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Issue 5: Black + White

Why We Need Imperfect Apologies

Issue 5: Black + White

Why We Need Imperfect Apologies

January 12, 2020

From the pages of Issue 5: Black + White

By Frances Lee |

Doing the right thing all the time isn’t just hard, it’s impossible. I think some of us have forgotten this tenet of social reality. Over the past few years, activists across justice movements, including myself, are learning that when the stakes are high, when resources are so scrappy, and binary frameworks pervade ideologies around right and wrong, people with shared political values will experience a great deal of conflict and ruptured relationships. Rather than encouraging people to pause, reflect, and respond when harm has occurred, some damaging social norms have dictated that ideas matter more than someone’s well-being and humility is weakness.

I learned this as I was crafting my essay, Excommunicate Me From the Church of Social Justice. I wrote about watching my friends and fellow organizers tear each other down over needing to be perceived as politically pure. It was a moment of peak in-group punishment, when the wrong word or stance left some people friendless, socially isolated, or bereft of belonging. There was a rapidly shifting new social order, with different types of people up top, but the same structure of hierarchy strong as ever.

Now, more than two years later after writing and reflecting on my germinal piece about the culture of the modern US social justice movement, I want to focus on one of the many processes that continue to lead us away from divisive, dogmatic activism: apologies. How do we apologize? What do apologies do? When is an apology good enough? If we’ve been wronged, how do we ask for an apology? How do we live without them? Some of the apologies I’ve received are empty and unsatisfying, and that’s even if I have the courage to ask for them. Similarly, I’ve given my fair share of imperfect apologies and still don’t know how to apologize well. While I will be trekking along for a while learning how to say sorry and restoring relations, I will not be requiring perfect apologies from others along the way.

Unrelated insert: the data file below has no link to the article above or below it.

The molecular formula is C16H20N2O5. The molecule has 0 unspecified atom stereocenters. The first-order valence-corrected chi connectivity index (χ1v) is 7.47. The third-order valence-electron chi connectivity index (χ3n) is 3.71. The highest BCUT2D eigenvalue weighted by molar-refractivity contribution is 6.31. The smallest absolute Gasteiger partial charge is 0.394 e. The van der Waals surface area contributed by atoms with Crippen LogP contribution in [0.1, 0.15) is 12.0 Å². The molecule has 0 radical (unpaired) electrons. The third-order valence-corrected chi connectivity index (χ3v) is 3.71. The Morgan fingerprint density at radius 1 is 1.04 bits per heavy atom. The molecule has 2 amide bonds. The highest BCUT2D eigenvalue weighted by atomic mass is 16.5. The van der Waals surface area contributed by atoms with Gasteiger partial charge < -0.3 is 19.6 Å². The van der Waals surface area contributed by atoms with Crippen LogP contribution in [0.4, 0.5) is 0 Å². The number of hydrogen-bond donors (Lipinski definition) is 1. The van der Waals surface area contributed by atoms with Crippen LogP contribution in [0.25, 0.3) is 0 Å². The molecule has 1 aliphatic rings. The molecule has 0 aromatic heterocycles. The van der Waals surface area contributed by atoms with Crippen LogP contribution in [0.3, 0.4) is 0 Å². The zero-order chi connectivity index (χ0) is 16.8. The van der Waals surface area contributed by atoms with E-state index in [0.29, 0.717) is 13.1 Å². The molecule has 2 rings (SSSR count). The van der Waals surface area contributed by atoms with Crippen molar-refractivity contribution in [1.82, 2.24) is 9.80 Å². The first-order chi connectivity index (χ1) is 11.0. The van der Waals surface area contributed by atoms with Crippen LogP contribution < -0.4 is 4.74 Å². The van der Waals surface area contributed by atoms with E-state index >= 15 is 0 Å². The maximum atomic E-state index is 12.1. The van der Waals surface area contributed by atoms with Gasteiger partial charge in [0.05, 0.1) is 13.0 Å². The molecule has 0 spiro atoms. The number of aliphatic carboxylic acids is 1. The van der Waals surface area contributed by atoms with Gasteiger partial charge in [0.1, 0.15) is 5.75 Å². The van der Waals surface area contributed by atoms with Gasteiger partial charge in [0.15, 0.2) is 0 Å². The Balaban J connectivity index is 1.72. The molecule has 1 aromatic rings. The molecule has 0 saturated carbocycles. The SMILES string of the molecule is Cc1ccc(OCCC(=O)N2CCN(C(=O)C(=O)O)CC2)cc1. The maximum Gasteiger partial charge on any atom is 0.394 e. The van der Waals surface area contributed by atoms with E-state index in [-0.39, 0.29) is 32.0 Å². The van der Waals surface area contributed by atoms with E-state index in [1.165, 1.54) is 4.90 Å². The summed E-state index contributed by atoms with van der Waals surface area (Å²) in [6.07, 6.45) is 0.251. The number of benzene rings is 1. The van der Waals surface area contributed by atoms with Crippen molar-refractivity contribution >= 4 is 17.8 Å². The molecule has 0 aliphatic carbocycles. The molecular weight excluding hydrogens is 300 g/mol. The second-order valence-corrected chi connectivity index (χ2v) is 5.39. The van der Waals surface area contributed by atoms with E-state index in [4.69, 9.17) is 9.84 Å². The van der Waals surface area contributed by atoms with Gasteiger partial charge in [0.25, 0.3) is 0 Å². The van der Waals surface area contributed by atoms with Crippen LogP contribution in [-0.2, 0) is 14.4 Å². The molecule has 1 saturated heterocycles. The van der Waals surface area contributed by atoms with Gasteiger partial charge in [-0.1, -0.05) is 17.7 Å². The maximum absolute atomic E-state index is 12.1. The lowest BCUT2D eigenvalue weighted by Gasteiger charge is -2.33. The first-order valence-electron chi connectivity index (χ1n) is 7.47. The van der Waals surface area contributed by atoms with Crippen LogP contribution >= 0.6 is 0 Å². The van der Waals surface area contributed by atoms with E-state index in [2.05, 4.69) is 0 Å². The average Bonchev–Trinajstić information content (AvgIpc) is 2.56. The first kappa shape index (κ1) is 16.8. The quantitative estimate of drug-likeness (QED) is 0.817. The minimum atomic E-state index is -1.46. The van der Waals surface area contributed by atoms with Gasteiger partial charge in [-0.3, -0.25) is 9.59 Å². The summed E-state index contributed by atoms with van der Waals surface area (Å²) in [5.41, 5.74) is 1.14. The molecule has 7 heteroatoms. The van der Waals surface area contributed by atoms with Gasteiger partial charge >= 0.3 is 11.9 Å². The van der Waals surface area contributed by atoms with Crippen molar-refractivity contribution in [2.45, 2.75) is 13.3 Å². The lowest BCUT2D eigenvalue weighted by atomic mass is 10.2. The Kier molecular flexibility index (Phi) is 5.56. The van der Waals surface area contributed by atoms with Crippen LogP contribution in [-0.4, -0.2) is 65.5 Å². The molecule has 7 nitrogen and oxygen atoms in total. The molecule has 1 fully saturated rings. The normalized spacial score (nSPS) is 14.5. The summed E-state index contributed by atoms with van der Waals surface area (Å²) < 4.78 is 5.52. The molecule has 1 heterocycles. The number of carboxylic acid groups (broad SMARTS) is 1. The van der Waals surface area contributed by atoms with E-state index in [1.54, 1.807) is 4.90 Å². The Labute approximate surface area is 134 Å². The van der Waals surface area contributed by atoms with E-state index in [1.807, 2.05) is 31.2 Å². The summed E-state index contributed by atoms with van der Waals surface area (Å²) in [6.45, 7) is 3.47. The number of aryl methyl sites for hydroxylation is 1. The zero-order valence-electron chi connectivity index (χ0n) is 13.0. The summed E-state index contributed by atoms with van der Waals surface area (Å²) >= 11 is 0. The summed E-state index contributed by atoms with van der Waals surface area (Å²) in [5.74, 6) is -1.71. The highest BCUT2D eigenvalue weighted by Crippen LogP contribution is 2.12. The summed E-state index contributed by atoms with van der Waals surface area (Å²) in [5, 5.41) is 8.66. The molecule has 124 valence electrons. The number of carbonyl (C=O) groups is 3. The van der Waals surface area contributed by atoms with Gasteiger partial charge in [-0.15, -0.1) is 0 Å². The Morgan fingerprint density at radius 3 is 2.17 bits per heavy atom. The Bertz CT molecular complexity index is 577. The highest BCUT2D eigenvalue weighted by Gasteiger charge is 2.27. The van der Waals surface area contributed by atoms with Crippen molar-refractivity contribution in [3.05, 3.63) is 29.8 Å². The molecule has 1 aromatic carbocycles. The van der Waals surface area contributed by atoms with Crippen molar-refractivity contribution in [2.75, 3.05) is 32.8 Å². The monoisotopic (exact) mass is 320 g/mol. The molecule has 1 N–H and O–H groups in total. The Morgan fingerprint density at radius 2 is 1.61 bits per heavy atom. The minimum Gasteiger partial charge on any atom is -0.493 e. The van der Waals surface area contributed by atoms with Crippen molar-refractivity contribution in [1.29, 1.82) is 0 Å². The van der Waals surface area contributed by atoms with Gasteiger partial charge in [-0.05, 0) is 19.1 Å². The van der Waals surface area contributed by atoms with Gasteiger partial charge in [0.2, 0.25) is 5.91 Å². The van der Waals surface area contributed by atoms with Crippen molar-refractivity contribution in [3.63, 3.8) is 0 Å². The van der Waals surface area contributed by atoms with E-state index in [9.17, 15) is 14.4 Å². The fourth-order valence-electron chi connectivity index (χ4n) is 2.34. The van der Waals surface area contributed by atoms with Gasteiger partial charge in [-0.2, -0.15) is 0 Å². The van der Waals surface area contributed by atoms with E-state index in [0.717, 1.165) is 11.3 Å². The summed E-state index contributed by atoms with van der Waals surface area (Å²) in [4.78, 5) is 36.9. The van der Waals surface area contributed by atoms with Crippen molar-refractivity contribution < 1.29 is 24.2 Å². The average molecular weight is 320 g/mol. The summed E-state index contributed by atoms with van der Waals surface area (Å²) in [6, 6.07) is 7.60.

A Recipe For Apologies

What constitutes an apology? From what I’ve learned, here are its parts, some optional, some not.
- Admission of the mistake that occurred or the harm that you caused.
- Timing matters too―sooner rather than later is always better. One of my friends shared with me that in their community, everyone addresses conflict within 48 hours.
- A show of genuine remorse.
- A commitment to make things right, or if that’s not possible, to act differently next time when faced with a similar situation.
- Avoid saying sorry that someone was hurt by your actions, which is essentially blaming the other person’s oversensitivity for inconveniencing you.
- It might be meaningful to pause for a moment and listen to the other person’s response to your declarations, particularly if your apology is being transmitted in person.
- Apologies can be complete without forgiveness, though being forgiven closes the loop and can restore relational balance. 

And then, you move on with your life, which means you stop shame spiraling and beating yourself up over what you did. Or maybe it means you stop minimizing the harm your actions caused and sit with the reality of your responsibility to take care of those around you as best as you can. If you are alive long enough, you will come across the need to apologize to someone for something, eventually. Whether you do it or not, and how you do it, is a different thing entirely.